Start your day with The Independent, sign up for daily news emails
ebooks
ebooksAn introduction to the ground rules of British democracy
Latest stories from i100
Have you tried new the Independent Digital Edition apps?
SPONSORED FEATURES
Independent Dating
and  

By clicking 'Search' you
are agreeing to our
Terms of Use.

iJobs Job Widget
iJobs Money & Business

Recruitment Genius: Collections Agent

£14000 - £16000 per annum: Recruitment Genius: This company was established in...

SThree: Trainee Recruitment Consultant

£20000 - £25000 per annum + OTE 40k: SThree: SThree are a global FTSE 250 busi...

SThree: Trainee Recruitment Consultant

£20000 - £25000 per annum + competitive: SThree: SThree are a global FTSE 250 ...

Reach Volunteering: Trustees with Finance, Fundraising and IT skills

Voluntary and unpaid, reasonable expenses reimbursable: Reach Volunteering: St...

Day In a Page

Isis profits from destruction of antiquities by selling relics to dealers - and then blowing up the buildings they come from to conceal the evidence of looting

How Isis profits from destruction of antiquities

Robert Fisk on the terrorist group's manipulation of the market to increase the price of artefacts
Labour leadership: Andy Burnham urges Jeremy Corbyn voters to think again in last-minute plea

'If we lose touch we’ll end up with two decades of the Tories'

In an exclusive interview, Andy Burnham urges Jeremy Corbyn voters to think again in last-minute plea
Tunisia fears its Arab Spring could be reversed as the new regime becomes as intolerant of dissent as its predecessor

The Arab Spring reversed

Tunisian protesters fear that a new law will whitewash corrupt businessmen and officials, but they are finding that the new regime is becoming as intolerant of dissent as its predecessor
King Arthur: Legendary figure was real and lived most of his life in Strathclyde, academic claims

Academic claims King Arthur was real - and reveals where he lived

Dr Andrew Breeze says the legendary figure did exist – but was a general, not a king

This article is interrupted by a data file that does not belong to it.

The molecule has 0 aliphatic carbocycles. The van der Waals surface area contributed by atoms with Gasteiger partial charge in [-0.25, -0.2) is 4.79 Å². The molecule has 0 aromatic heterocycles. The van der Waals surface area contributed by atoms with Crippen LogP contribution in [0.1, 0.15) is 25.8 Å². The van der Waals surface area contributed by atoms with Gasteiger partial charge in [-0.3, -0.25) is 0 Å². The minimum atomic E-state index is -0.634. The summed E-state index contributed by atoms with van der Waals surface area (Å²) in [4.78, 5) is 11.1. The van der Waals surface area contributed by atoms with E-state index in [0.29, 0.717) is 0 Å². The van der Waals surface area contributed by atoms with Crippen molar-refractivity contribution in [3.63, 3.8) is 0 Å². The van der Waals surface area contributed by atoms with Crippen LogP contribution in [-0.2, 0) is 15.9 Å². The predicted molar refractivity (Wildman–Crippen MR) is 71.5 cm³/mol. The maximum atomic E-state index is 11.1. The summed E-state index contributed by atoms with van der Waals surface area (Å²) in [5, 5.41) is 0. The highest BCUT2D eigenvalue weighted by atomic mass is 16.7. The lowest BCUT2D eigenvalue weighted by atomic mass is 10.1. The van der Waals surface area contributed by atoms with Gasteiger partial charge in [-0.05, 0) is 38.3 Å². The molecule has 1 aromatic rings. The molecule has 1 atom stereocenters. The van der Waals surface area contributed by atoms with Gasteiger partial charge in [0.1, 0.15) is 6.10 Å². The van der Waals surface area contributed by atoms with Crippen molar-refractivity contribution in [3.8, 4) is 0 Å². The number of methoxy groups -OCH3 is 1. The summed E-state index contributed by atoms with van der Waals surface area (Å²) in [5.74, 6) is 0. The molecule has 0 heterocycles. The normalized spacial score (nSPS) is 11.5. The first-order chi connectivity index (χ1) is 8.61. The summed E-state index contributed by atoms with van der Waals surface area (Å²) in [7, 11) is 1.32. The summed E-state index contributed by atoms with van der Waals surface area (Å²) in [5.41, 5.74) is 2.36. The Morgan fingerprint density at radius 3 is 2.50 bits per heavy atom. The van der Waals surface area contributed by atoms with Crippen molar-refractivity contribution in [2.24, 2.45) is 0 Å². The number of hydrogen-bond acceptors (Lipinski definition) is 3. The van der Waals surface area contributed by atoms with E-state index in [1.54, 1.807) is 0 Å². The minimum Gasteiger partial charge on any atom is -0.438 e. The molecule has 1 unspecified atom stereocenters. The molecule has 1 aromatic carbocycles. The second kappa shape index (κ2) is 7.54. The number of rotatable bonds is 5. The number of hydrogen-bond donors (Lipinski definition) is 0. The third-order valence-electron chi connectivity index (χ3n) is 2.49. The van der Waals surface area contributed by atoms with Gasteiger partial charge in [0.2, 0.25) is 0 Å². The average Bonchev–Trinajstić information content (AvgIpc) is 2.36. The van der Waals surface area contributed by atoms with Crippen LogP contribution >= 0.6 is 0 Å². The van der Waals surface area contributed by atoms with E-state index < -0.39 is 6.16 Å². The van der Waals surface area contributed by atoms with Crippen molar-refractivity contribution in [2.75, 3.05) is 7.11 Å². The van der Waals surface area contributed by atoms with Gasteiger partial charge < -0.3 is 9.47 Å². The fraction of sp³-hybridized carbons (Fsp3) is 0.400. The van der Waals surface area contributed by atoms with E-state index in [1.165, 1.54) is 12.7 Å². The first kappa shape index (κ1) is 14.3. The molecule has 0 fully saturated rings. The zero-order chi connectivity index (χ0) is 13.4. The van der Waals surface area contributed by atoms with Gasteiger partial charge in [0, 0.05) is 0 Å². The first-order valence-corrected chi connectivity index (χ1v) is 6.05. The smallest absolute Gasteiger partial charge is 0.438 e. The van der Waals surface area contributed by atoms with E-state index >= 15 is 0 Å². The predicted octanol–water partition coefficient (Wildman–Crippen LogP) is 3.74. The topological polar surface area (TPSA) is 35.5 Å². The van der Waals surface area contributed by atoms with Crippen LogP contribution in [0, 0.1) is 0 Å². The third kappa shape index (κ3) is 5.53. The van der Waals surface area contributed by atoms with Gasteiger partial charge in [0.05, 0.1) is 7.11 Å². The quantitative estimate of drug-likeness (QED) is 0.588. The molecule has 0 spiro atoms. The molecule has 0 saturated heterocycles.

Who is Oliver Bonas and how has he captured middle-class hearts?

Who is Oliver Bonas?

It's the first high-street store to pay its staff the living wage, and it saw out the recession in style
Earth has 'lost more than half its trees' since humans first started cutting them down

Axe-wielding Man fells half the world’s trees – leaving us just 422 each

However, the number of trees may be eight times higher than previously thought
60 years of Scalextric: Model cars are now stuffed with as much tech as real ones

60 years of Scalextric

Model cars are now stuffed with as much tech as real ones
Theme parks continue to draw in thrill-seekers despite the risks - so why are we so addicted?

Why are we addicted to theme parks?

Now that Banksy has unveiled his own dystopian version, Christopher Beanland considers the ups and downs of our endless quest for amusement
Tourism in Iran: The country will soon be opening up again after years of isolation

Iran is opening up again to tourists

After years of isolation, Iran is reopening its embassies abroad. Soon, there'll be the chance for the adventurous to holiday there
10 best PS4 games

10 best PS4 games

Can’t wait for the new round of blockbusters due out this autumn? We played through last year’s offering
Transfer window: Ten things we learnt

Ten things we learnt from the transfer window

Record-breaking spending shows FFP restraint no longer applies
Migrant crisis: UN official Philippe Douste-Blazy reveals the harrowing sights he encountered among refugees arriving on Lampedusa

‘Can we really just turn away?’

Dead bodies, men drowning, women miscarrying – a senior UN figure on the horrors he has witnessed among migrants arriving on Lampedusa, and urges politicians not to underestimate our caring nature
Nine of Syria and Iraq's 10 world heritage sites are in danger as Isis ravages centuries of history

Nine of Syria and Iraq's 10 world heritage sites are in danger...

... and not just because of Isis vandalism
Girl on a Plane: An exclusive extract of the novelisation inspired by the 1970 Palestinian fighters hijack

Girl on a Plane

An exclusive extract of the novelisation inspired by the 1970 Palestinian fighters hijack
Why Frederick Forsyth's spying days could spell disaster for today's journalists

Why Frederick Forsyth's spying days could spell disaster for today's journalists

The author of 'The Day of the Jackal' has revealed he spied for MI6 while a foreign correspondent